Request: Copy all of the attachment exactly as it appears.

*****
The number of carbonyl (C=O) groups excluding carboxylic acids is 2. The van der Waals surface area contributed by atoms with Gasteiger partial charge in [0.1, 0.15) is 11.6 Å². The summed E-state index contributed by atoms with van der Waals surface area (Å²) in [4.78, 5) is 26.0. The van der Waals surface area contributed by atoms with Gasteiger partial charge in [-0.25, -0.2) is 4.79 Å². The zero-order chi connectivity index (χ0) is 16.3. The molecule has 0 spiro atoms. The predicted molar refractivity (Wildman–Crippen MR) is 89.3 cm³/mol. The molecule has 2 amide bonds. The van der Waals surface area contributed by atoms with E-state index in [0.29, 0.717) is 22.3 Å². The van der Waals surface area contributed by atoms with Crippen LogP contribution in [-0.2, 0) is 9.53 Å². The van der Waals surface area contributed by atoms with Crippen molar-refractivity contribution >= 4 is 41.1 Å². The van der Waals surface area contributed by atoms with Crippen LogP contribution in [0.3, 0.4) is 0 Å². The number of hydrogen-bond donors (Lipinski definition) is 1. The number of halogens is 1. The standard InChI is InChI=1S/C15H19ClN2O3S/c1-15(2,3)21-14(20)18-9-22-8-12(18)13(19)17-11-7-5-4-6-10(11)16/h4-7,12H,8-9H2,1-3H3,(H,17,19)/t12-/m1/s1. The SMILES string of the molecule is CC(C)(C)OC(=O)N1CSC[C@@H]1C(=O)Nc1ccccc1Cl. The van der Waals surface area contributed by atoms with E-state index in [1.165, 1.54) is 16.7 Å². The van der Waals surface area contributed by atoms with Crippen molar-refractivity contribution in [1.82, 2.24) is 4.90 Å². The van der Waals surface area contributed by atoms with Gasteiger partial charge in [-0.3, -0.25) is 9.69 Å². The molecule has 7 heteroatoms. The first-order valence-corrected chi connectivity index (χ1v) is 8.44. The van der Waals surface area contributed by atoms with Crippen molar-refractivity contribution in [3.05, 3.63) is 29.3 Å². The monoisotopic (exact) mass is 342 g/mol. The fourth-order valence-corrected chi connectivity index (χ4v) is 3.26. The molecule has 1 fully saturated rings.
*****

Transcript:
The number of carbonyl (C=O) groups excluding carboxylic acids is 2. The van der Waals surface area contributed by atoms with Gasteiger partial charge in [0.1, 0.15) is 11.6 Å². The summed E-state index contributed by atoms with van der Waals surface area (Å²) in [4.78, 5) is 26.0. The van der Waals surface area contributed by atoms with Gasteiger partial charge in [-0.25, -0.2) is 4.79 Å². The zero-order chi connectivity index (χ0) is 16.3. The molecule has 0 spiro atoms. The predicted molar refractivity (Wildman–Crippen MR) is 89.3 cm³/mol. The molecule has 2 amide bonds. The van der Waals surface area contributed by atoms with E-state index in [0.29, 0.717) is 22.3 Å². The van der Waals surface area contributed by atoms with Crippen LogP contribution in [-0.2, 0) is 9.53 Å². The van der Waals surface area contributed by atoms with Crippen molar-refractivity contribution >= 4 is 41.1 Å². The van der Waals surface area contributed by atoms with Crippen LogP contribution in [0.3, 0.4) is 0 Å². The number of hydrogen-bond donors (Lipinski definition) is 1. The number of halogens is 1. The standard InChI is InChI=1S/C15H19ClN2O3S/c1-15(2,3)21-14(20)18-9-22-8-12(18)13(19)17-11-7-5-4-6-10(11)16/h4-7,12H,8-9H2,1-3H3,(H,17,19)/t12-/m1/s1. The SMILES string of the molecule is CC(C)(C)OC(=O)N1CSC[C@@H]1C(=O)Nc1ccccc1Cl. The van der Waals surface area contributed by atoms with E-state index in [1.165, 1.54) is 16.7 Å². The van der Waals surface area contributed by atoms with Crippen molar-refractivity contribution in [1.82, 2.24) is 4.90 Å². The van der Waals surface area contributed by atoms with Gasteiger partial charge in [-0.3, -0.25) is 9.69 Å². The molecule has 7 heteroatoms. The first-order valence-corrected chi connectivity index (χ1v) is 8.44. The van der Waals surface area contributed by atoms with Crippen molar-refractivity contribution in [3.05, 3.63) is 29.3 Å². The monoisotopic (exact) mass is 342 g/mol. The fourth-order valence-corrected chi connectivity index (χ4v) is 3.26. The molecule has 1 fully saturated rings.